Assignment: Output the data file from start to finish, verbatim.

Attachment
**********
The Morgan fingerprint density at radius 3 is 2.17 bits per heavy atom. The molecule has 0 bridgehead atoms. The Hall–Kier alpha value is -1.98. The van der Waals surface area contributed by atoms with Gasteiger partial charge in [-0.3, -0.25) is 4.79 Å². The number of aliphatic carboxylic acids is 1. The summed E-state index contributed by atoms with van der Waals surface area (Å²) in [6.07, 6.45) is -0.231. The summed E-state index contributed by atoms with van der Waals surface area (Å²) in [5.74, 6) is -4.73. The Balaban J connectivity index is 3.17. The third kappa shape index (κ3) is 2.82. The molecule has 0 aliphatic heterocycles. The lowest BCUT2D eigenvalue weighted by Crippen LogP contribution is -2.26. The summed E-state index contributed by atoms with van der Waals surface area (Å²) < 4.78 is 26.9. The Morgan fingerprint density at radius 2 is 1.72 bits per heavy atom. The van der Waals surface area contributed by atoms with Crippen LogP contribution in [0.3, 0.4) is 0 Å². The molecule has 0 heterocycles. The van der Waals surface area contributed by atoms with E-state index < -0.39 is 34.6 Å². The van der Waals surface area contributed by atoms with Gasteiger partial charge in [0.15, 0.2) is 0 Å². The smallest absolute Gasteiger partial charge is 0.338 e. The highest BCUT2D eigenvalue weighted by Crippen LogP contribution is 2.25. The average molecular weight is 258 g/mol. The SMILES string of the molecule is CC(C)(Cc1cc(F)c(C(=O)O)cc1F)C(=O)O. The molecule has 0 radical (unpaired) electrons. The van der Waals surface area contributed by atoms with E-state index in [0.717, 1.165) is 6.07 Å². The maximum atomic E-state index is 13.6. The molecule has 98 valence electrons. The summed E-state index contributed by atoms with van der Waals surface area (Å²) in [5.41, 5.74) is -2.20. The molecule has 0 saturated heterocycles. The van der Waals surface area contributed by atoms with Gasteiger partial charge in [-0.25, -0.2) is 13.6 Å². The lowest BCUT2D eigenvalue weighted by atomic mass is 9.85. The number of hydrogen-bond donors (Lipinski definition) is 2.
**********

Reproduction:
The Morgan fingerprint density at radius 3 is 2.17 bits per heavy atom. The molecule has 0 bridgehead atoms. The Hall–Kier alpha value is -1.98. The van der Waals surface area contributed by atoms with Gasteiger partial charge in [-0.3, -0.25) is 4.79 Å². The number of aliphatic carboxylic acids is 1. The summed E-state index contributed by atoms with van der Waals surface area (Å²) in [6.07, 6.45) is -0.231. The summed E-state index contributed by atoms with van der Waals surface area (Å²) in [5.74, 6) is -4.73. The Balaban J connectivity index is 3.17. The third kappa shape index (κ3) is 2.82. The molecule has 0 aliphatic heterocycles. The lowest BCUT2D eigenvalue weighted by Crippen LogP contribution is -2.26. The summed E-state index contributed by atoms with van der Waals surface area (Å²) < 4.78 is 26.9. The Morgan fingerprint density at radius 2 is 1.72 bits per heavy atom. The van der Waals surface area contributed by atoms with Crippen LogP contribution in [0.3, 0.4) is 0 Å². The molecule has 0 heterocycles. The van der Waals surface area contributed by atoms with E-state index < -0.39 is 34.6 Å². The van der Waals surface area contributed by atoms with Gasteiger partial charge in [0.15, 0.2) is 0 Å². The smallest absolute Gasteiger partial charge is 0.338 e. The highest BCUT2D eigenvalue weighted by Crippen LogP contribution is 2.25. The average molecular weight is 258 g/mol. The SMILES string of the molecule is CC(C)(Cc1cc(F)c(C(=O)O)cc1F)C(=O)O. The molecule has 0 radical (unpaired) electrons. The van der Waals surface area contributed by atoms with E-state index in [0.717, 1.165) is 6.07 Å². The maximum atomic E-state index is 13.6. The molecule has 98 valence electrons. The summed E-state index contributed by atoms with van der Waals surface area (Å²) in [5.41, 5.74) is -2.20. The molecule has 0 saturated heterocycles. The van der Waals surface area contributed by atoms with Gasteiger partial charge in [-0.25, -0.2) is 13.6 Å². The lowest BCUT2D eigenvalue weighted by atomic mass is 9.85. The number of hydrogen-bond donors (Lipinski definition) is 2.